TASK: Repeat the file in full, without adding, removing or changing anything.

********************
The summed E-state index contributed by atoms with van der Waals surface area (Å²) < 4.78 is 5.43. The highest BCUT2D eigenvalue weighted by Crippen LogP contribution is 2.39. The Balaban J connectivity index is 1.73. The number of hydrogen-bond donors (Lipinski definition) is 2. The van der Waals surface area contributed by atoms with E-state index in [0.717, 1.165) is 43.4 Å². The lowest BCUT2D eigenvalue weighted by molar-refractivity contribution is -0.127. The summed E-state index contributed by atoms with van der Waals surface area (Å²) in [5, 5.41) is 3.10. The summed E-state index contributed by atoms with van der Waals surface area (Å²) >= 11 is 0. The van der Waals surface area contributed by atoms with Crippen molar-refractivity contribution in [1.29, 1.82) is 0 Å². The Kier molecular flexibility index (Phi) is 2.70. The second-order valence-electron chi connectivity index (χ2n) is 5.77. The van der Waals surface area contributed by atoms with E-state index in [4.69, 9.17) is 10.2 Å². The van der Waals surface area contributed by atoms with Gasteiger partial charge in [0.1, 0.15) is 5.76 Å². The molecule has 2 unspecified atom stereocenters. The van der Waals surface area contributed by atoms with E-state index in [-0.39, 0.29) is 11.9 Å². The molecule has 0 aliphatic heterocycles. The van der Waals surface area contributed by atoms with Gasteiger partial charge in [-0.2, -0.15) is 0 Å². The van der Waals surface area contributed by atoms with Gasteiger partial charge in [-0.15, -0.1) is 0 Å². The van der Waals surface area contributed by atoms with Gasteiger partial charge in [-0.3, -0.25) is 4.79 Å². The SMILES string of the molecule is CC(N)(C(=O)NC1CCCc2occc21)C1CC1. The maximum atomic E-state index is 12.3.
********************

The summed E-state index contributed by atoms with van der Waals surface area (Å²) < 4.78 is 5.43. The highest BCUT2D eigenvalue weighted by Crippen LogP contribution is 2.39. The Balaban J connectivity index is 1.73. The number of hydrogen-bond donors (Lipinski definition) is 2. The van der Waals surface area contributed by atoms with E-state index in [0.717, 1.165) is 43.4 Å². The lowest BCUT2D eigenvalue weighted by molar-refractivity contribution is -0.127. The summed E-state index contributed by atoms with van der Waals surface area (Å²) in [5, 5.41) is 3.10. The summed E-state index contributed by atoms with van der Waals surface area (Å²) >= 11 is 0. The van der Waals surface area contributed by atoms with Crippen molar-refractivity contribution in [1.29, 1.82) is 0 Å². The Kier molecular flexibility index (Phi) is 2.70. The second-order valence-electron chi connectivity index (χ2n) is 5.77. The van der Waals surface area contributed by atoms with E-state index in [4.69, 9.17) is 10.2 Å². The van der Waals surface area contributed by atoms with Gasteiger partial charge in [0.1, 0.15) is 5.76 Å². The molecule has 2 unspecified atom stereocenters. The van der Waals surface area contributed by atoms with E-state index in [-0.39, 0.29) is 11.9 Å². The molecule has 0 aliphatic heterocycles. The van der Waals surface area contributed by atoms with Gasteiger partial charge in [-0.2, -0.15) is 0 Å². The van der Waals surface area contributed by atoms with Gasteiger partial charge in [-0.15, -0.1) is 0 Å². The van der Waals surface area contributed by atoms with Gasteiger partial charge in [-0.3, -0.25) is 4.79 Å². The SMILES string of the molecule is CC(N)(C(=O)NC1CCCc2occc21)C1CC1. The maximum atomic E-state index is 12.3.